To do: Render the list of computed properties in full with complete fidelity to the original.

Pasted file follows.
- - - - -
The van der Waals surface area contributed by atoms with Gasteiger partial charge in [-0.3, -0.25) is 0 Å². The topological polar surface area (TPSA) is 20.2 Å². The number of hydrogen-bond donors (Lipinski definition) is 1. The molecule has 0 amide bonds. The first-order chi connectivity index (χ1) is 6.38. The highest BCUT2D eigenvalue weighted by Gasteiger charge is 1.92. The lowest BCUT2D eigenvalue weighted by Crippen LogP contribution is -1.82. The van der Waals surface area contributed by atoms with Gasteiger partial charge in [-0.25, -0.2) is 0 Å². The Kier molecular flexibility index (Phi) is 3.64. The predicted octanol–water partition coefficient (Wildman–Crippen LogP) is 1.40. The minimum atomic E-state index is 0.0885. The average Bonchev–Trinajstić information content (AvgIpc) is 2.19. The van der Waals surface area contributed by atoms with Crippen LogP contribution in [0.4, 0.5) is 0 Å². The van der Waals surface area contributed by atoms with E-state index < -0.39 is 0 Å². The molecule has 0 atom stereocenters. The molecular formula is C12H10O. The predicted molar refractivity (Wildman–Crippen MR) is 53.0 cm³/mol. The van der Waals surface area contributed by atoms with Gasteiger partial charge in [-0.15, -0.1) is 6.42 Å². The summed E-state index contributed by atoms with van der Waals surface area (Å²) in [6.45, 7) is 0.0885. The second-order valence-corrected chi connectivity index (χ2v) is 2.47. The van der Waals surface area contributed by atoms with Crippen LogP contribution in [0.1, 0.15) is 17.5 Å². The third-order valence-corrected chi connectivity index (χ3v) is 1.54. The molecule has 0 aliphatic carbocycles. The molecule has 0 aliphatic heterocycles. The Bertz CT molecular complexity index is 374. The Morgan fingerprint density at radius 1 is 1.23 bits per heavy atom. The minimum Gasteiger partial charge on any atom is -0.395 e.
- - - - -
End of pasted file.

The van der Waals surface area contributed by atoms with Gasteiger partial charge in [-0.3, -0.25) is 0 Å². The topological polar surface area (TPSA) is 20.2 Å². The number of hydrogen-bond donors (Lipinski definition) is 1. The molecule has 0 amide bonds. The first-order chi connectivity index (χ1) is 6.38. The highest BCUT2D eigenvalue weighted by Gasteiger charge is 1.92. The lowest BCUT2D eigenvalue weighted by Crippen LogP contribution is -1.82. The van der Waals surface area contributed by atoms with Gasteiger partial charge in [-0.25, -0.2) is 0 Å². The Kier molecular flexibility index (Phi) is 3.64. The predicted octanol–water partition coefficient (Wildman–Crippen LogP) is 1.40. The minimum atomic E-state index is 0.0885. The average Bonchev–Trinajstić information content (AvgIpc) is 2.19. The van der Waals surface area contributed by atoms with Crippen LogP contribution in [0.4, 0.5) is 0 Å². The van der Waals surface area contributed by atoms with E-state index < -0.39 is 0 Å². The molecule has 0 atom stereocenters. The molecular formula is C12H10O. The predicted molar refractivity (Wildman–Crippen MR) is 53.0 cm³/mol. The van der Waals surface area contributed by atoms with Gasteiger partial charge in [-0.15, -0.1) is 6.42 Å². The summed E-state index contributed by atoms with van der Waals surface area (Å²) in [6.45, 7) is 0.0885. The second-order valence-corrected chi connectivity index (χ2v) is 2.47. The van der Waals surface area contributed by atoms with Crippen LogP contribution in [0.1, 0.15) is 17.5 Å². The third-order valence-corrected chi connectivity index (χ3v) is 1.54. The molecule has 0 aliphatic carbocycles. The molecule has 0 aliphatic heterocycles. The Bertz CT molecular complexity index is 374. The Morgan fingerprint density at radius 1 is 1.23 bits per heavy atom. The minimum Gasteiger partial charge on any atom is -0.395 e.